SALT LAKE CITY – As prosecutors mull whether charges are warranted against employees at a Utah restaurant where a woman nearly died after unknowingly drinking toxic tea, the woman's husband and son are set to talk publicly Thursday about her recovery.
Jan Harding, 67, is listed in good condition at a Salt Lake City hospital as she continues to improve, said University of Utah Health Care spokeswoman Kathy Wilets.
She suffered deep burns in her upper esophagus and was in critical condition for a week after taking a single sip of the tea that contained an industrial cleaning solution on Aug. 10. She has been steadily improving this week and can now breathe on her own and talk a bit, family attorney Paxton Guyton has said.
Authorities say a worker at Dickey's Barbecue in South Jordan unintentionally put the chemical cleaning compound in a sugar bag last month. The substance ended up in Harding's glass of iced tea after an employee mixed it into a beverage dispenser.
The police agency looking into the incident has finished its investigation. Rather than making arrests and recommending charges, South Jordan police have asked prosecutors to determine if anyone should be charged because several people possibly played a role.
Jan Harding's husband, Jim Harding, and their adult son, Scott Harding, are set to speak with the media Thursday afternoon in Salt Lake City at Guyton's office. Guyton has said he'll wait on possible charges before determining what legal action to take.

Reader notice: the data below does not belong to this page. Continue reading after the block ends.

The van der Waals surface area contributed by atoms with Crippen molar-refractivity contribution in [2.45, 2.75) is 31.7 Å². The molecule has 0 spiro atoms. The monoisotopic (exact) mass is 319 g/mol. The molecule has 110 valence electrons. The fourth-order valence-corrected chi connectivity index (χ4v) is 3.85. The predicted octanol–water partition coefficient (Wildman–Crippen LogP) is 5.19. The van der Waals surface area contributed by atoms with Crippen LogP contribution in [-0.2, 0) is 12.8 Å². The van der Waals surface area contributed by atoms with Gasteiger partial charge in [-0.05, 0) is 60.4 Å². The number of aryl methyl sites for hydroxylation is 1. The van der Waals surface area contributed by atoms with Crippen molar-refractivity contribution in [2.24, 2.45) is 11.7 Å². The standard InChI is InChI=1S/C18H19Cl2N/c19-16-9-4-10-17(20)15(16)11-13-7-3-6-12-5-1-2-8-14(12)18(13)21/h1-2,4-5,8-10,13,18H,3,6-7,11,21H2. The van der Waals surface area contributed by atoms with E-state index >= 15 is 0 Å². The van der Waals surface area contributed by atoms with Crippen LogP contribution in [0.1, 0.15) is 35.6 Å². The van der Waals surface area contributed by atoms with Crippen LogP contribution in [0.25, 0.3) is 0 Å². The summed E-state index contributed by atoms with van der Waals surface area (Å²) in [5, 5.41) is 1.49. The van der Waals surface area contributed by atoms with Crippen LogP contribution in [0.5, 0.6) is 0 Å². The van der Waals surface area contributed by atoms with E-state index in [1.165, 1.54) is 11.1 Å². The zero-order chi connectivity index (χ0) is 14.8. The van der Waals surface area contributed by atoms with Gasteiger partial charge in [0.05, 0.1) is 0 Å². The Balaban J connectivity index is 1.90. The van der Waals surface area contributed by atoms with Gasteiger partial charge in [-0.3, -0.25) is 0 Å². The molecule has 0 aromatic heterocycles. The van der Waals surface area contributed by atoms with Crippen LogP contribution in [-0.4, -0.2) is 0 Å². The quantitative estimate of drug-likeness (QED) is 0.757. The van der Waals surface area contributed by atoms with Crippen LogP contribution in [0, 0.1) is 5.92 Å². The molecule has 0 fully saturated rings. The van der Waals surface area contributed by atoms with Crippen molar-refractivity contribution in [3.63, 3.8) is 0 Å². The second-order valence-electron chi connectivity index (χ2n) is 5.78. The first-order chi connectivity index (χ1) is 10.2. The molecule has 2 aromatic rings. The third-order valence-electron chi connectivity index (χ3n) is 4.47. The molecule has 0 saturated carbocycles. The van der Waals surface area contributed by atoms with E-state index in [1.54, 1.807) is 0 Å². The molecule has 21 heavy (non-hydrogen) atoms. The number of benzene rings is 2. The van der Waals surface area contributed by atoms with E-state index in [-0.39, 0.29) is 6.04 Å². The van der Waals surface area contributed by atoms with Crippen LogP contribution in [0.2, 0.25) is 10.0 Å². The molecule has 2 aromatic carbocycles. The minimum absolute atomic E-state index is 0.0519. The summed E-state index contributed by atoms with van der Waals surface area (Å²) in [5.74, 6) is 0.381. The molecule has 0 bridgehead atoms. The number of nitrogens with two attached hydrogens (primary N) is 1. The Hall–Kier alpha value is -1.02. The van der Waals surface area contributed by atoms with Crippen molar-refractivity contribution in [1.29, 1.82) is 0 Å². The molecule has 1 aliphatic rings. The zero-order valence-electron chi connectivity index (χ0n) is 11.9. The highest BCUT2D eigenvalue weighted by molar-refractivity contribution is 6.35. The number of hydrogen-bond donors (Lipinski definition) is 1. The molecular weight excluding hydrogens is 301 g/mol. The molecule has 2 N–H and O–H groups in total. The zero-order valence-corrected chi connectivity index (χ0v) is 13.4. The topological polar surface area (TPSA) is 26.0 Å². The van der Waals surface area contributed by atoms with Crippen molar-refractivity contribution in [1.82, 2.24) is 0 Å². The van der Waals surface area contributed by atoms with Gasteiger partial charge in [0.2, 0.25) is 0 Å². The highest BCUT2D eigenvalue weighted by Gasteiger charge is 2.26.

Salt Lake County District Attorney Sim Gill said it will likely take several more days to review evidence and interviews and make a decision.
Jan and Jim Harding, who live in the Salt Lake City suburb of Sandy, went to the restaurant after church to meet friends for lunch. They had not even ordered yet when she took a sip of the tea.
The cleaning product in the drink was meant for degreasing deep fryers and contained the odorless chemical lye, the active ingredient in drain cleaners.
Overall, this Dickey's has maintained a better-than-average health rating since opening in 2012, said Salt Lake County Health Department spokesman Nicholas Rupp this week.
County officials issued seven violations following a January inspection, including for improper food labeling, county records show. The year before, the restaurant had six violations.
Dickey's Barbecue Restaurants Inc. issued a statement last week that it was an isolated incident and nothing like it had happened in the 73 years the Dallas-based chain has operated.